The brutal business conditions caused by recession could be over for UK manufacturers, according to the latest Industrial Trends Survey from the Confederation of British Industry (CBI).
In the CBI’s survey for May, 17% of 575 firms said they expect the volume of output to increase over the next three months, against 34% who anticipate a fall.
The resulting balance of -17% is a marked improvement on the previous month (a balance of – 32%), and takes the measure back to where it was before the collapse of Lehman Brothers last September (a balance of -16%).
“After scaling back production very sharply at the beginning of the year, manufacturers can see a glimmer at the end of the tunnel,” said the CBI’s chief economic adviser, Ian McCafferty. “They still expect manufacturing activity to fall, but at a much slower rate over the next few months.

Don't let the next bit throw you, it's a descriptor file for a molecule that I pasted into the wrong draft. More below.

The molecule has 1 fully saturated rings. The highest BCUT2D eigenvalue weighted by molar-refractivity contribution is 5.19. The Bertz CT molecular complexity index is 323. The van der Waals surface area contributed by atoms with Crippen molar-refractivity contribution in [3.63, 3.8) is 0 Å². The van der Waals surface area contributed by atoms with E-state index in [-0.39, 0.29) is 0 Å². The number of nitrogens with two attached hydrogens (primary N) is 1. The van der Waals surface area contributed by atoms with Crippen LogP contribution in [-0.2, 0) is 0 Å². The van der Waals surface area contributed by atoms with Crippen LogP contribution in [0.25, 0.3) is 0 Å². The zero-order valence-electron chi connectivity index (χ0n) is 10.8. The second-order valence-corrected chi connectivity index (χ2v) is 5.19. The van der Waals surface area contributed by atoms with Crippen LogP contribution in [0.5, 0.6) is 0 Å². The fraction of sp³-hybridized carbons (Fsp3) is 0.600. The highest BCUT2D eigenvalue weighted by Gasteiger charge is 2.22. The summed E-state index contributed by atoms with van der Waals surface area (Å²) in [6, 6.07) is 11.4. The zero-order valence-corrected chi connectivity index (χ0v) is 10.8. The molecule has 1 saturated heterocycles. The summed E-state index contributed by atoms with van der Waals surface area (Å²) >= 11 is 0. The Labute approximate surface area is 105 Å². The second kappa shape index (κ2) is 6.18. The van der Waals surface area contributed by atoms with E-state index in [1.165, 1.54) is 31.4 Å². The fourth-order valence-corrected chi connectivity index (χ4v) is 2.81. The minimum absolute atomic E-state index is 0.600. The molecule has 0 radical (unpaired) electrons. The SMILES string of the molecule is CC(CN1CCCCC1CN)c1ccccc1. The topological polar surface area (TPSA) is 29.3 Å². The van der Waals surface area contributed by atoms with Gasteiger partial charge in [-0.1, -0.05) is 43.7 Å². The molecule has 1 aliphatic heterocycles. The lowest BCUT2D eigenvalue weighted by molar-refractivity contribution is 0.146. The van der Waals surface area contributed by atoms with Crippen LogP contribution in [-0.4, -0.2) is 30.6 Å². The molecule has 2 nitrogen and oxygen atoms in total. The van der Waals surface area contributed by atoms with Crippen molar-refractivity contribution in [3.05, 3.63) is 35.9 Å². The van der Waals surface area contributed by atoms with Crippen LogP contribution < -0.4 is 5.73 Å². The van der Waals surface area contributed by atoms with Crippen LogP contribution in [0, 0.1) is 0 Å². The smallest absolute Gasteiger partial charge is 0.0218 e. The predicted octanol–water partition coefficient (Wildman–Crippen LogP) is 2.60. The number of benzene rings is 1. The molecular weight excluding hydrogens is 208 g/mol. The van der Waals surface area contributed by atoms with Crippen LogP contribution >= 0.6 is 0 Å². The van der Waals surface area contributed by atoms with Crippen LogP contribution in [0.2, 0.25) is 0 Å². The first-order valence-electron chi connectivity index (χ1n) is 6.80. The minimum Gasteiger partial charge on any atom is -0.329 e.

“However, this was another tough month for firms, with orders at home and abroad still at very weak levels,” he warned.
“With stock levels high relative to expected demand, manufacturers are likely to remain focused on running down their stocks further.”
A -56% balance for demand levels is broadly unchanged from each of the previous three months.
Export orders remain below par despite the relative weakness of Sterling. A balance of -46% is in line with the weak export demand seen in previous months (a balance of -34% in April and -51% in March).
A net balance of 13% of firms expect domestic prices to fall over the next quarter, although at a slower rate than in April (-20%).
Despite firms aggressively running down their stocks, levels remain high with a balance of 30% reporting stocks more than adequate to meeting demand, which was not far off March’s twenty eight year high (a balance of 31%).